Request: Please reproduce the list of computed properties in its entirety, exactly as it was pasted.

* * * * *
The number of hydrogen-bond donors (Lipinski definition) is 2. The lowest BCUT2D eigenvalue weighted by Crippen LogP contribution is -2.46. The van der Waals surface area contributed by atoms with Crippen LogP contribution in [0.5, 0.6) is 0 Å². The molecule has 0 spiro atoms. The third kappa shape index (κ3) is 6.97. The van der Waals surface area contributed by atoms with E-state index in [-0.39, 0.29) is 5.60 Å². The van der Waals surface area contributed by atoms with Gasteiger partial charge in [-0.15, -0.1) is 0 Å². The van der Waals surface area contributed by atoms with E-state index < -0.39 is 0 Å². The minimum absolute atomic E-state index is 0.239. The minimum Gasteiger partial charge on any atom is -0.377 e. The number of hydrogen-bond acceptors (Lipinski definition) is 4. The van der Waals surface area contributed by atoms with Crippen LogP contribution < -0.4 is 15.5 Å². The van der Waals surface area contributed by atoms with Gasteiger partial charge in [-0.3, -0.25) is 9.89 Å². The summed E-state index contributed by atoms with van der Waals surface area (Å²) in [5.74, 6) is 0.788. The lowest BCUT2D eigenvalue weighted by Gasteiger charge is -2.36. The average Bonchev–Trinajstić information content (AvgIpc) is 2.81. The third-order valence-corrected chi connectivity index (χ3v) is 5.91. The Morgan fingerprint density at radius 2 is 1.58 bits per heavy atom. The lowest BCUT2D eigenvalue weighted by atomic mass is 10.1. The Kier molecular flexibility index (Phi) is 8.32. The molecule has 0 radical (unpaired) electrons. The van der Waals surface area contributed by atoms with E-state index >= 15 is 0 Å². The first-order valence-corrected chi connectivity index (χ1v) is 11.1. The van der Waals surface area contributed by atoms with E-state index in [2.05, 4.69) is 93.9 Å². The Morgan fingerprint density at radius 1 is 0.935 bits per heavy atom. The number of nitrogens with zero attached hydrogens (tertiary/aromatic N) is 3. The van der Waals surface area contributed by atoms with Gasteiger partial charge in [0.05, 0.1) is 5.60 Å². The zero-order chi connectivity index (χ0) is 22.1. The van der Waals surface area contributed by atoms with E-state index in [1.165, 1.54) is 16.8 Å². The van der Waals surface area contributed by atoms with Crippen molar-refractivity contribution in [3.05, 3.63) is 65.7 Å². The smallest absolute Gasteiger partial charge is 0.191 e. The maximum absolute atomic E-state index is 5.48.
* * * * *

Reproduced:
The number of hydrogen-bond donors (Lipinski definition) is 2. The lowest BCUT2D eigenvalue weighted by Crippen LogP contribution is -2.46. The van der Waals surface area contributed by atoms with Crippen LogP contribution in [0.5, 0.6) is 0 Å². The molecule has 0 spiro atoms. The third kappa shape index (κ3) is 6.97. The van der Waals surface area contributed by atoms with E-state index in [-0.39, 0.29) is 5.60 Å². The van der Waals surface area contributed by atoms with Gasteiger partial charge in [-0.15, -0.1) is 0 Å². The van der Waals surface area contributed by atoms with E-state index < -0.39 is 0 Å². The minimum absolute atomic E-state index is 0.239. The minimum Gasteiger partial charge on any atom is -0.377 e. The number of hydrogen-bond acceptors (Lipinski definition) is 4. The van der Waals surface area contributed by atoms with Crippen LogP contribution < -0.4 is 15.5 Å². The van der Waals surface area contributed by atoms with Gasteiger partial charge in [-0.3, -0.25) is 9.89 Å². The summed E-state index contributed by atoms with van der Waals surface area (Å²) in [5.74, 6) is 0.788. The lowest BCUT2D eigenvalue weighted by Gasteiger charge is -2.36. The average Bonchev–Trinajstić information content (AvgIpc) is 2.81. The third-order valence-corrected chi connectivity index (χ3v) is 5.91. The Morgan fingerprint density at radius 2 is 1.58 bits per heavy atom. The lowest BCUT2D eigenvalue weighted by atomic mass is 10.1. The Kier molecular flexibility index (Phi) is 8.32. The molecule has 0 radical (unpaired) electrons. The van der Waals surface area contributed by atoms with E-state index >= 15 is 0 Å². The first-order valence-corrected chi connectivity index (χ1v) is 11.1. The van der Waals surface area contributed by atoms with E-state index in [2.05, 4.69) is 93.9 Å². The Morgan fingerprint density at radius 1 is 0.935 bits per heavy atom. The number of nitrogens with zero attached hydrogens (tertiary/aromatic N) is 3. The van der Waals surface area contributed by atoms with Gasteiger partial charge in [0.05, 0.1) is 5.60 Å². The zero-order chi connectivity index (χ0) is 22.1. The van der Waals surface area contributed by atoms with E-state index in [1.165, 1.54) is 16.8 Å². The van der Waals surface area contributed by atoms with Crippen molar-refractivity contribution in [3.05, 3.63) is 65.7 Å². The smallest absolute Gasteiger partial charge is 0.191 e. The maximum absolute atomic E-state index is 5.48.